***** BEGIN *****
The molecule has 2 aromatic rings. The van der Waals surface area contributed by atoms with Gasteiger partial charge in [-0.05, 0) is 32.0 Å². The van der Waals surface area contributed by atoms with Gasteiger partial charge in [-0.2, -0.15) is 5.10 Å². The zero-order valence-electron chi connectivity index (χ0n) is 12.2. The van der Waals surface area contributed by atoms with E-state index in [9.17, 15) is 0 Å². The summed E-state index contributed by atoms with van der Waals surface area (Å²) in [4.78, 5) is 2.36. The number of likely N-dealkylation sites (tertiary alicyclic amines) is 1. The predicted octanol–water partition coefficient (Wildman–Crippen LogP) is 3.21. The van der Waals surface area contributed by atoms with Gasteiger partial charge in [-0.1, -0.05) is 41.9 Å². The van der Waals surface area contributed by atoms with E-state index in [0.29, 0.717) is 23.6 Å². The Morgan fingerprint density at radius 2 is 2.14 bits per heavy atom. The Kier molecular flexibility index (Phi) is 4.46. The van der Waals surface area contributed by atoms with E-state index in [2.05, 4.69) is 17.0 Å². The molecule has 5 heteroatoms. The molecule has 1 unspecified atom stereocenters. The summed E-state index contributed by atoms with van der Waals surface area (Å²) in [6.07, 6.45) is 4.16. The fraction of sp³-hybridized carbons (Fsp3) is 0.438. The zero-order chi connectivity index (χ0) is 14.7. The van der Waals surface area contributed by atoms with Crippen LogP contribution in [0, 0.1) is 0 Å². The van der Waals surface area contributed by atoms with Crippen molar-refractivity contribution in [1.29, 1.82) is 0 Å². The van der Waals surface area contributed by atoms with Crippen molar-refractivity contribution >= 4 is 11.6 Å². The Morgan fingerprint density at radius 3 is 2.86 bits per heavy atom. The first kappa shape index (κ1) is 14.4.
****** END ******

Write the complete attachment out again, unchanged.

The molecule has 2 aromatic rings. The van der Waals surface area contributed by atoms with Gasteiger partial charge in [-0.05, 0) is 32.0 Å². The van der Waals surface area contributed by atoms with Gasteiger partial charge in [-0.2, -0.15) is 5.10 Å². The zero-order valence-electron chi connectivity index (χ0n) is 12.2. The van der Waals surface area contributed by atoms with E-state index in [9.17, 15) is 0 Å². The summed E-state index contributed by atoms with van der Waals surface area (Å²) in [4.78, 5) is 2.36. The number of likely N-dealkylation sites (tertiary alicyclic amines) is 1. The predicted octanol–water partition coefficient (Wildman–Crippen LogP) is 3.21. The van der Waals surface area contributed by atoms with Gasteiger partial charge in [-0.1, -0.05) is 41.9 Å². The van der Waals surface area contributed by atoms with E-state index in [0.29, 0.717) is 23.6 Å². The Morgan fingerprint density at radius 2 is 2.14 bits per heavy atom. The Kier molecular flexibility index (Phi) is 4.46. The van der Waals surface area contributed by atoms with E-state index in [2.05, 4.69) is 17.0 Å². The molecule has 5 heteroatoms. The molecule has 1 unspecified atom stereocenters. The summed E-state index contributed by atoms with van der Waals surface area (Å²) in [6.07, 6.45) is 4.16. The fraction of sp³-hybridized carbons (Fsp3) is 0.438. The zero-order chi connectivity index (χ0) is 14.7. The van der Waals surface area contributed by atoms with Crippen LogP contribution in [0, 0.1) is 0 Å². The van der Waals surface area contributed by atoms with Crippen molar-refractivity contribution in [1.29, 1.82) is 0 Å². The van der Waals surface area contributed by atoms with Crippen molar-refractivity contribution >= 4 is 11.6 Å². The Morgan fingerprint density at radius 3 is 2.86 bits per heavy atom. The first kappa shape index (κ1) is 14.4.